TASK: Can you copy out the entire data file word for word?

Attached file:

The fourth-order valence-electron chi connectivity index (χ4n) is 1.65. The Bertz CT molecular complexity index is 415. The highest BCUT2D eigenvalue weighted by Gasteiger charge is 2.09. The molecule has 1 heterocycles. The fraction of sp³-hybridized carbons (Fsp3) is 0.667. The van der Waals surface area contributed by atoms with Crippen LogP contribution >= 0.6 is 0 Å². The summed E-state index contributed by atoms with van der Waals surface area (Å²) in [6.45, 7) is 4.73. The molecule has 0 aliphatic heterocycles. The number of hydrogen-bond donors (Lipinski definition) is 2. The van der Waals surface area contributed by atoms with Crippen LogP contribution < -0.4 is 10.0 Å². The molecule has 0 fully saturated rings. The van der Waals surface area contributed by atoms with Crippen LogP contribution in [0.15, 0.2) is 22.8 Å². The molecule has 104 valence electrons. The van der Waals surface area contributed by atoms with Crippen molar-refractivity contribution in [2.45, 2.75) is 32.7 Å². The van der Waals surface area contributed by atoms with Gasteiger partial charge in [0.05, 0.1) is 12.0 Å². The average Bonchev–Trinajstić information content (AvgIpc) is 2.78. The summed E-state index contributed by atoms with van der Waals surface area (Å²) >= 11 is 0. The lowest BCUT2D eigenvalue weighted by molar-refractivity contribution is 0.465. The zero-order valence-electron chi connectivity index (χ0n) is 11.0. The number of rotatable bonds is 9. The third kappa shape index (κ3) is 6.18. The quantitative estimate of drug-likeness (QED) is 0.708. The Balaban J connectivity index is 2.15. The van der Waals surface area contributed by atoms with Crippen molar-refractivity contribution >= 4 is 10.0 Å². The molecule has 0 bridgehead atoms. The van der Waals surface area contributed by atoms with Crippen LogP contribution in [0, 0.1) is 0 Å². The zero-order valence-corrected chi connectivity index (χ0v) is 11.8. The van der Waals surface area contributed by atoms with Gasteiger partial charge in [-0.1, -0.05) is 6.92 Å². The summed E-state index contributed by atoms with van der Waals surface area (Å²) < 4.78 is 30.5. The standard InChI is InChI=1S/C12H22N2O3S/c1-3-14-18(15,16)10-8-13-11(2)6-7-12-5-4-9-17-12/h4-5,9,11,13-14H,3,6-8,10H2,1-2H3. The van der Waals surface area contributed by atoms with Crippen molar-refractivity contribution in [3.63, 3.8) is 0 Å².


The fourth-order valence-electron chi connectivity index (χ4n) is 1.65. The Bertz CT molecular complexity index is 415. The highest BCUT2D eigenvalue weighted by Gasteiger charge is 2.09. The molecule has 1 heterocycles. The fraction of sp³-hybridized carbons (Fsp3) is 0.667. The van der Waals surface area contributed by atoms with Crippen LogP contribution >= 0.6 is 0 Å². The summed E-state index contributed by atoms with van der Waals surface area (Å²) in [6.45, 7) is 4.73. The molecule has 0 aliphatic heterocycles. The number of hydrogen-bond donors (Lipinski definition) is 2. The van der Waals surface area contributed by atoms with Crippen LogP contribution < -0.4 is 10.0 Å². The molecule has 0 fully saturated rings. The van der Waals surface area contributed by atoms with Crippen LogP contribution in [0.15, 0.2) is 22.8 Å². The molecule has 104 valence electrons. The van der Waals surface area contributed by atoms with Crippen molar-refractivity contribution in [2.45, 2.75) is 32.7 Å². The van der Waals surface area contributed by atoms with Gasteiger partial charge in [0.05, 0.1) is 12.0 Å². The average Bonchev–Trinajstić information content (AvgIpc) is 2.78. The summed E-state index contributed by atoms with van der Waals surface area (Å²) >= 11 is 0. The lowest BCUT2D eigenvalue weighted by molar-refractivity contribution is 0.465. The zero-order valence-electron chi connectivity index (χ0n) is 11.0. The number of rotatable bonds is 9. The third kappa shape index (κ3) is 6.18. The quantitative estimate of drug-likeness (QED) is 0.708. The Balaban J connectivity index is 2.15. The van der Waals surface area contributed by atoms with Crippen molar-refractivity contribution >= 4 is 10.0 Å². The molecule has 0 bridgehead atoms. The van der Waals surface area contributed by atoms with Crippen LogP contribution in [0, 0.1) is 0 Å². The zero-order valence-corrected chi connectivity index (χ0v) is 11.8. The van der Waals surface area contributed by atoms with Gasteiger partial charge in [-0.1, -0.05) is 6.92 Å². The summed E-state index contributed by atoms with van der Waals surface area (Å²) < 4.78 is 30.5. The standard InChI is InChI=1S/C12H22N2O3S/c1-3-14-18(15,16)10-8-13-11(2)6-7-12-5-4-9-17-12/h4-5,9,11,13-14H,3,6-8,10H2,1-2H3. The van der Waals surface area contributed by atoms with Crippen molar-refractivity contribution in [3.63, 3.8) is 0 Å².